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Bird Counts

Local Christmas Bird Counts Overview

The Christmas Bird Count (CBC) is citizen-science at its best. You can help with this effort, whether you have ever gone bird watching or not. You will have the opportunity to meet new people with interests in birds, or spend time with friends from previous years. Again this year WHAS sponsors the following CBC's:

  • Leadbetter CBC on Saturday Dec 15th: contact This email address is being protected from spambots. You need JavaScript enabled to view it.
  • Wahkiakum CBC on Friday Dec 28th: contact This email address is being protected from spambots. You need JavaScript enabled to view it.
  • Cowlitz Coweeman Columbia CBC on Tuesday January 1st: contact This email address is being protected from spambots. You need JavaScript enabled to view it.

This is your chance to help collect the information which will direct decisions in the future, decisions which will affect how much natural beauty, including birds, remains for future generations.

Bring your binoculars if you have some, boots, warm clothes and a lunch, and join us for a day outside, looking closely at some of Nature's most interesting creatures, sharing the day with people who have similar interests.

30th Cowlitz Columbia CBC Results

On January 1, 2012 the 30th 3CBC was held as part of Audubon's 112th Christmas Bird Count. Twenty-Two field observers and 3 feeder watchers joined and spent the sunny day finding 17,771 birds and a record 105 species. The temperature ranged from 36° to 48°. This was the nicest day we have had in many years.

We had several high counts: 139 Great Blue Heron, 558 Tundra Swan, 60 Trumpeter Swan, 165 Mourning Dove, 105 Eurasian Collared-Dove, 3 Barn Owl, 2 Short-eared Owl, 21 Anna’s Hummingbird, 16 Northern Harrier, 47 Red-tailed Hawk, 20 Bald Eagle, 33 American kestrel, 60 Northern Flicker, 123 Western Scrub Jay, 8 Brown Creeper, 19 Marsh Wren, 18 Bewick’s Wren, 472 American Robin, 15 Lincoln’s Sparrow, 6 White-throated Sparrow, and 71 American Gold Finch.

Seen during count week:  3 Ruddy Duck, 1 Brown Pelican, 1 Oregon Dark-eyed Junko (Pied), and 1 Evening Grosbeak. New to the count this year: 21 Black-bellied Plover and 3 Thayer’s Gull.

Thank you all for a great job and a great potluck. Hope to see you all next year on Tuesday, Jan 1, 2013.

Leadbetter Point CBC Results

One of two Snowy Owls found by the Leadbetter Point Christmas Bird Count. Image: Shawn SchmelzerMany thanks to everyone that participated in the 2011 Leadbetter Point Christmas Bird Count on December 17.  For those of you not familiar with Leadbetter Point, it is a 15-mile radius circle generally in the area around Willapa Bay.  This year, we had a total of 34 participants working in five sectors and two participants monitoring feeders.

We had good weather with temperatures ranging from freezing to about 50-degrees.  Winds were not a factor. This sounds like perfect birding weather, right?  It was!

In total, we identified 110 species with about half being water fowl and shore birds and the other half upland species.  The least found group was owls with only 2 snowy owls being spotted.  The most common species was Dunlin with 29,950 spotted.  Second was Northern Pintail duck at 16,141.  No rare species were seen but species unusual to the Willapa Bay area in December included Western Scrub Jay (5), Brown Pelican (1) and Orange-Crowned Warbler (30).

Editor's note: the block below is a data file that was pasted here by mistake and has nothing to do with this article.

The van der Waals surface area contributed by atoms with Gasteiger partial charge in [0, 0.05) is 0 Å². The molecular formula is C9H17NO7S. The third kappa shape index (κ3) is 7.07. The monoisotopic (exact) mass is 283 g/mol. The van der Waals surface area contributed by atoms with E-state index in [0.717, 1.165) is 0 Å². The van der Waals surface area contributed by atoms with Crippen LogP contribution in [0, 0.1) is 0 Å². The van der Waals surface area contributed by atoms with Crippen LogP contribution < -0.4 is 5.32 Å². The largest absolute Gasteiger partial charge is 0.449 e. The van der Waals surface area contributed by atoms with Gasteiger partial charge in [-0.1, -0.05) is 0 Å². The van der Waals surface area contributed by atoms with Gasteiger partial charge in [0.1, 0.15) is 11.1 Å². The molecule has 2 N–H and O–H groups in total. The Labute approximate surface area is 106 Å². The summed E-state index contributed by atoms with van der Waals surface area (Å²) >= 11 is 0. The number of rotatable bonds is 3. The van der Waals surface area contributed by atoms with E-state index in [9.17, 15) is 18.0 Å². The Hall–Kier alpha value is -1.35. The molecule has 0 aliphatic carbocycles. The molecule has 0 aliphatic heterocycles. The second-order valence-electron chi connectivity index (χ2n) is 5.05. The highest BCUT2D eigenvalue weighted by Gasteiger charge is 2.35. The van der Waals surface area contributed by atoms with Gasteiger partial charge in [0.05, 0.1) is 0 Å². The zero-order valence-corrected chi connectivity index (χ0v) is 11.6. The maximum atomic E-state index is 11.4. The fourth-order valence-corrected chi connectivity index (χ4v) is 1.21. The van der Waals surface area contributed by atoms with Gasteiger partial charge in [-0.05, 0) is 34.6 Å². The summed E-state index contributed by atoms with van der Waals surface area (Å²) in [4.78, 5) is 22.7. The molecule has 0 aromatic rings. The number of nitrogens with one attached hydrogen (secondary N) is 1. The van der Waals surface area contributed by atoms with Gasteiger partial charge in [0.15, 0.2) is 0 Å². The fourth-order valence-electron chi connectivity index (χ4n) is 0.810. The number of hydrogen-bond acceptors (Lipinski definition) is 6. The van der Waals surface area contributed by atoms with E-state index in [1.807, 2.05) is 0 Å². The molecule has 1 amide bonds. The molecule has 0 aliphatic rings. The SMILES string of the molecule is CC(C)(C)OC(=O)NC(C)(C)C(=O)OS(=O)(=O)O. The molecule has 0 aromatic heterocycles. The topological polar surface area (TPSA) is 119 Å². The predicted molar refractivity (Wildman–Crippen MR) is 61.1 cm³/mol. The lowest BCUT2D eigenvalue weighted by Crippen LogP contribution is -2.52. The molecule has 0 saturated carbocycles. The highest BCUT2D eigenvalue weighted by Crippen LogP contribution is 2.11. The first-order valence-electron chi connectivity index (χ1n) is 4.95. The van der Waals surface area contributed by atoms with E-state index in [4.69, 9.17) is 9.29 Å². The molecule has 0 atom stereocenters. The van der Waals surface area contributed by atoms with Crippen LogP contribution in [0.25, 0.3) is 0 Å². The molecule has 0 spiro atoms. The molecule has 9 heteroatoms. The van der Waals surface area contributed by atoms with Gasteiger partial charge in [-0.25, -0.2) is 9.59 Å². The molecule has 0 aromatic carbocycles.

Most participants were from the Longview-Kelso-Castle Rock area.  A few from Long Beach-Ilwaco.  Others came from Seattle, Portland and Alaska to be day-long participants.  We had four new people turn out and we hope they make the C an annual event.

Christmas Bird Counts Overview 2011

Christmas Bird CountThe Christmas Bird Count (CBC) is citizen-science at its best.  You can help with this effort, whether you have ever gone bird watching or not.  You will have the opportunity to meet new people with interests in birds, or spend time with friends from previous years.  Observant eyes are needed for that day: the more the better.  You can point out where you see birds and experts in your group can do the identifying; if you do know some of the birds in your area, so much the better.  This is your chance to help collect the information which will direct decisions in the future, decisions which will affect how much natural beauty, including birds, remains for future generations.

Bring your binoculars if you have some, boots, warm clothes and a lunch, and join us for a day outside, looking closely at some of Nature's most interesting creatures, sharing the day with people who have similar interests.

Read more: Christmas Bird Counts Overview 2011

Wahkiakum CBC Results

Sanderlings (Image: USFWS)

On Thursday December 30, 19 volunteers participated in the thirteenth Wahkiakum Christmas Bird Count. The Wahkiakum Count straddles the Lower Columbia River, including the Julia B. Hansen and Lewis & Clark National Wildlife Refuges and the towns of Brownsmead, Knappa & Westport in Oregon and Cathlamet, Puget Island and Skamokawa on the Washington side. Weather was clear with a mild east wind, with a low near 28 degrees F and a high near 40.

The final species count is 114 plus two additional count week species, which is six species above average and one short of the record for this count circle.

Two species were new to the Wahkiakum CBC: a Redhead was at Little Island and a flock of nderlings, long overdue for this count circle, were on Grassy Island. A Black Phoebe was on Little Island, and a Northern Mockingbird was seen on Puget Island. Other species uncommon in this count circle included White-winged Scoter, Red-breasted Merganser, Red-necked Grebe, and Savannah Sparrow.

Read more: Wahkiakum CBC Results